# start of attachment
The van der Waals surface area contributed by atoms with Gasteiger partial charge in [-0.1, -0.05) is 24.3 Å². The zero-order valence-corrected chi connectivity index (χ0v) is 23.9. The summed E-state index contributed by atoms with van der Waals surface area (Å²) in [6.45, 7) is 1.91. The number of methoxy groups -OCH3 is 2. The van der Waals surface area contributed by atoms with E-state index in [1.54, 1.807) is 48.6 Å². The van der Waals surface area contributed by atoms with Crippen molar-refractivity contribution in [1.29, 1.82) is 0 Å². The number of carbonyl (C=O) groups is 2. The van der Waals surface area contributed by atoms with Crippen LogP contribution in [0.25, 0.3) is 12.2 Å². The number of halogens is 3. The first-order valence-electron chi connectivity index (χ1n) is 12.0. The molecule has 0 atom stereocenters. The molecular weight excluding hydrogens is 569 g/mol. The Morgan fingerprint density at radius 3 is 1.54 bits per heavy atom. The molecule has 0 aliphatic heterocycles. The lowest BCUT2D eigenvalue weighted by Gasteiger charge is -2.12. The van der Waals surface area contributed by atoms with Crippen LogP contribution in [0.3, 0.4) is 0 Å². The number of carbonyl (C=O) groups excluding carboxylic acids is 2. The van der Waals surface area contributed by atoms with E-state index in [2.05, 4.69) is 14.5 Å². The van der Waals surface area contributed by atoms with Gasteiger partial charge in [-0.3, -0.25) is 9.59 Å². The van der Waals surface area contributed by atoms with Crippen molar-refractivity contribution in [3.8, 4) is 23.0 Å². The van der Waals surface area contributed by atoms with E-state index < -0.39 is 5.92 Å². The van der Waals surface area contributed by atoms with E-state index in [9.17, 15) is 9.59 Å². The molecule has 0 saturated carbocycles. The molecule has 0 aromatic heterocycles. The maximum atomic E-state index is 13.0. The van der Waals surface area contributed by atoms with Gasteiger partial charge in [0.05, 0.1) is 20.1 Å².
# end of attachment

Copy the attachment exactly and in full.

The van der Waals surface area contributed by atoms with Gasteiger partial charge in [-0.1, -0.05) is 24.3 Å². The zero-order valence-corrected chi connectivity index (χ0v) is 23.9. The summed E-state index contributed by atoms with van der Waals surface area (Å²) in [6.45, 7) is 1.91. The number of methoxy groups -OCH3 is 2. The van der Waals surface area contributed by atoms with E-state index in [1.54, 1.807) is 48.6 Å². The van der Waals surface area contributed by atoms with Crippen molar-refractivity contribution in [1.29, 1.82) is 0 Å². The number of carbonyl (C=O) groups is 2. The van der Waals surface area contributed by atoms with Crippen LogP contribution in [0.25, 0.3) is 12.2 Å². The number of halogens is 3. The first-order valence-electron chi connectivity index (χ1n) is 12.0. The molecule has 0 atom stereocenters. The molecular weight excluding hydrogens is 569 g/mol. The Morgan fingerprint density at radius 3 is 1.54 bits per heavy atom. The molecule has 0 aliphatic heterocycles. The lowest BCUT2D eigenvalue weighted by Gasteiger charge is -2.12. The van der Waals surface area contributed by atoms with Crippen LogP contribution in [0.3, 0.4) is 0 Å². The number of carbonyl (C=O) groups excluding carboxylic acids is 2. The van der Waals surface area contributed by atoms with E-state index in [2.05, 4.69) is 14.5 Å². The van der Waals surface area contributed by atoms with Gasteiger partial charge in [-0.3, -0.25) is 9.59 Å². The van der Waals surface area contributed by atoms with Crippen molar-refractivity contribution in [3.8, 4) is 23.0 Å². The van der Waals surface area contributed by atoms with E-state index < -0.39 is 5.92 Å². The van der Waals surface area contributed by atoms with E-state index in [9.17, 15) is 9.59 Å². The molecule has 0 saturated carbocycles. The molecule has 0 aromatic heterocycles. The maximum atomic E-state index is 13.0. The van der Waals surface area contributed by atoms with Gasteiger partial charge in [0.05, 0.1) is 20.1 Å².